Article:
It is not uncommon for financially distressed businesses to get behind on payroll taxes, especially when the company does not have a payroll service that handles the payment of all taxes and automatically deducts the full amount from the company’s bank accounts.  Chapter 11 cases often have significant unpaid payroll taxes scheduled as a priority claim, after using the funds to pay other bills to stay afloat.

What happens when a company goes out of business (in or out of bankruptcy) and leaves behind unpaid federal withholding taxes (commpnly known as "trust fund taxes")?  The Fourth Circuit addressed that question in an opinion entered Wednesday.  See Erwin v. United States, No. 08-1564 (4th Cir. January 13, 2010) (click here for opinion). 

Mack Sperling has summarized this opinion in his North Carolina Business Litigation Blog.   He summarizes the situation where individuals can become liable for unpaid taxes:

  • Employers are required to withhold social security and federal excise taxes from employee wages.
  • Those withheld funds are held in trust for the United States, and are often referred to as "trust fund taxes."
  • Once in the hands of the employer, those funds are held for the exclusive use of the government, not the employer.
  • Even if the employer needs the withheld tax money to pay suppliers and vendors to keep the business operating as a going concern, it can’t, because "the government cannot be made an unwilling partner in a floundering business."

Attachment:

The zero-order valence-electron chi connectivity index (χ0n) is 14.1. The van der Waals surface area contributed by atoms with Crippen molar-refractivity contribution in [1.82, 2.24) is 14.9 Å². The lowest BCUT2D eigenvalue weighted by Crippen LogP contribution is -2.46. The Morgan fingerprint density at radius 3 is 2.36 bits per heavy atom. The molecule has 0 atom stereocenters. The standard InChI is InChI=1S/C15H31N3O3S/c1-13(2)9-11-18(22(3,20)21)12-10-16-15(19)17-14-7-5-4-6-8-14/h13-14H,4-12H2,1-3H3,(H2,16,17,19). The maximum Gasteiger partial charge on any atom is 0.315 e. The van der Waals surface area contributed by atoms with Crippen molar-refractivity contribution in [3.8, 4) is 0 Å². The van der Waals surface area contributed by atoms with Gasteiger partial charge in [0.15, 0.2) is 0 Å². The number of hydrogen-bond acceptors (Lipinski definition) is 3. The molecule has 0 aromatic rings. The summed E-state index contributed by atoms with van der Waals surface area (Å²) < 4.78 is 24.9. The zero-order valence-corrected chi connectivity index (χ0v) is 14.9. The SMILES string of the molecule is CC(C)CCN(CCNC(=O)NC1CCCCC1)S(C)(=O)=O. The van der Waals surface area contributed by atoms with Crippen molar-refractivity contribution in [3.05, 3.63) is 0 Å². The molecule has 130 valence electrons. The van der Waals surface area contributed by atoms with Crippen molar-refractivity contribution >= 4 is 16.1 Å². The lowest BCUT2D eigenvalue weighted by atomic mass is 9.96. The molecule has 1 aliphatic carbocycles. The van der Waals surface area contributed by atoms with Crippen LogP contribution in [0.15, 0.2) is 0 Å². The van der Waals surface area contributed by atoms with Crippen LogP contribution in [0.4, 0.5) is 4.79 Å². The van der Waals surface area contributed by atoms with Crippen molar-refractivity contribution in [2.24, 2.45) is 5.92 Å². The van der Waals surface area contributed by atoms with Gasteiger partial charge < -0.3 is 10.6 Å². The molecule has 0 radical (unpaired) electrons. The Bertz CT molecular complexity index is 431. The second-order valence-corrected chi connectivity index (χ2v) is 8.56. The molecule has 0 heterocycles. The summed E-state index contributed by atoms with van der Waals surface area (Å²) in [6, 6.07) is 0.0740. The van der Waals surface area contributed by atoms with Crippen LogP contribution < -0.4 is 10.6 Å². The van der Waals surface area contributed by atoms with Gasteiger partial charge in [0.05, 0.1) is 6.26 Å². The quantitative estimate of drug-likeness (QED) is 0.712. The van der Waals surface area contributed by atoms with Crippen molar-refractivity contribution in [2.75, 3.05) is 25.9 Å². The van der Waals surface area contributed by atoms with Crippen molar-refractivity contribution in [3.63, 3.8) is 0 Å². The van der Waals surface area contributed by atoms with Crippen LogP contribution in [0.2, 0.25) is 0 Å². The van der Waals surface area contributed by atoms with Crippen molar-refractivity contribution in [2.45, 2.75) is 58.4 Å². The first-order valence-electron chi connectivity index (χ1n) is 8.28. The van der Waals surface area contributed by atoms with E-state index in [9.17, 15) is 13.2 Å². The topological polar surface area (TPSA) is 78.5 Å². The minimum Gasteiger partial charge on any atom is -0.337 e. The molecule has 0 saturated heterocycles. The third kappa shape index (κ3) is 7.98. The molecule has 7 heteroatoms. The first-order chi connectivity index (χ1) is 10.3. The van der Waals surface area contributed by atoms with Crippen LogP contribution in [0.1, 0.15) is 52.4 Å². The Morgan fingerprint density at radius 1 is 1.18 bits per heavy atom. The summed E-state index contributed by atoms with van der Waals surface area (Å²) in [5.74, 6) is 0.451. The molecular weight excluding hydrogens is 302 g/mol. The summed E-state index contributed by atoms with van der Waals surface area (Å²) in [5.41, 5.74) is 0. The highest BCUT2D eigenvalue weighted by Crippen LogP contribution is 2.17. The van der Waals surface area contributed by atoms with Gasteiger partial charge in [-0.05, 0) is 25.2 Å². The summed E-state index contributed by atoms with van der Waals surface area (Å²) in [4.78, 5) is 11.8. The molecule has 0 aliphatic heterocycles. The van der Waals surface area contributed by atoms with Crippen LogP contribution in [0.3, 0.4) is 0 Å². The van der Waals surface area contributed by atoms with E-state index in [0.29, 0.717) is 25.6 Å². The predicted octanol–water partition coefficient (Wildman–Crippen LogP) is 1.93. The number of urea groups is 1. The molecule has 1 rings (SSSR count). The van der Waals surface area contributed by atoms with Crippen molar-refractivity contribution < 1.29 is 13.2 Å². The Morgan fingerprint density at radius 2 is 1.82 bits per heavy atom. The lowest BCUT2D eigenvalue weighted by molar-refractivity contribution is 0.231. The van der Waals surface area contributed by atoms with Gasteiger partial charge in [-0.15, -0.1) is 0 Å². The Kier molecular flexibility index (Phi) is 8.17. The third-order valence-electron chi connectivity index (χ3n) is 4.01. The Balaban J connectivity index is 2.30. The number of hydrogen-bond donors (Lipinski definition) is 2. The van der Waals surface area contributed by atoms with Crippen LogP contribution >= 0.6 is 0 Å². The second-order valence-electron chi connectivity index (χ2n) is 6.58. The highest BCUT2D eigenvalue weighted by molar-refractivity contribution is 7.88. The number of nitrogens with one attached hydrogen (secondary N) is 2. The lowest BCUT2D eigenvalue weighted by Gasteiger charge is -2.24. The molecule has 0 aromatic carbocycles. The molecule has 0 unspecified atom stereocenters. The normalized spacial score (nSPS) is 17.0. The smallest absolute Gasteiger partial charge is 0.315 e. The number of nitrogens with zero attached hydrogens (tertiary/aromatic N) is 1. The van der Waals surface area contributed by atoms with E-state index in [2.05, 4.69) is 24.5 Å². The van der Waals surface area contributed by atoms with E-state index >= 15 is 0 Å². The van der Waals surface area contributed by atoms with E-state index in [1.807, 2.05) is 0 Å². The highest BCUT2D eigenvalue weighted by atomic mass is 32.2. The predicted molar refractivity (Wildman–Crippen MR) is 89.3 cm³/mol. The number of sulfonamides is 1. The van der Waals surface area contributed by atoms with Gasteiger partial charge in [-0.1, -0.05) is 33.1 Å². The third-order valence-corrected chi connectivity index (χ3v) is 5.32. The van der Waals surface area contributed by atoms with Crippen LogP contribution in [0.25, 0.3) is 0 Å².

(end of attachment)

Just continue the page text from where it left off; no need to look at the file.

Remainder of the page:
• The Internal Revenue Code imposes personal liability for payroll tax on the officers and agents of an employer who are (1) responsible for "the employer’s decisions regarding withholding and payment of the taxes" and (2) who willfully fail to see that the taxes are paid. 

You do not have to be an owner, officer or director to be a "responsible person" who has personal liability for these taxes.  If you have sufficient control over the company’s payroll, which creditors to pay or not pay, the day-to-day business affairs and who to hire and fire, you could be liable. 

Click here to read Mack’s detailed analysis of this opinion and individual liability for taxes.



Scott Riddle’s practice focuses on bankruptcy and litigation. Scott has represented Chapter 7 and 11 debtors, creditors, trustees and other interested parties in bankruptcy cases and bankruptcy litigation.  For more information, click here.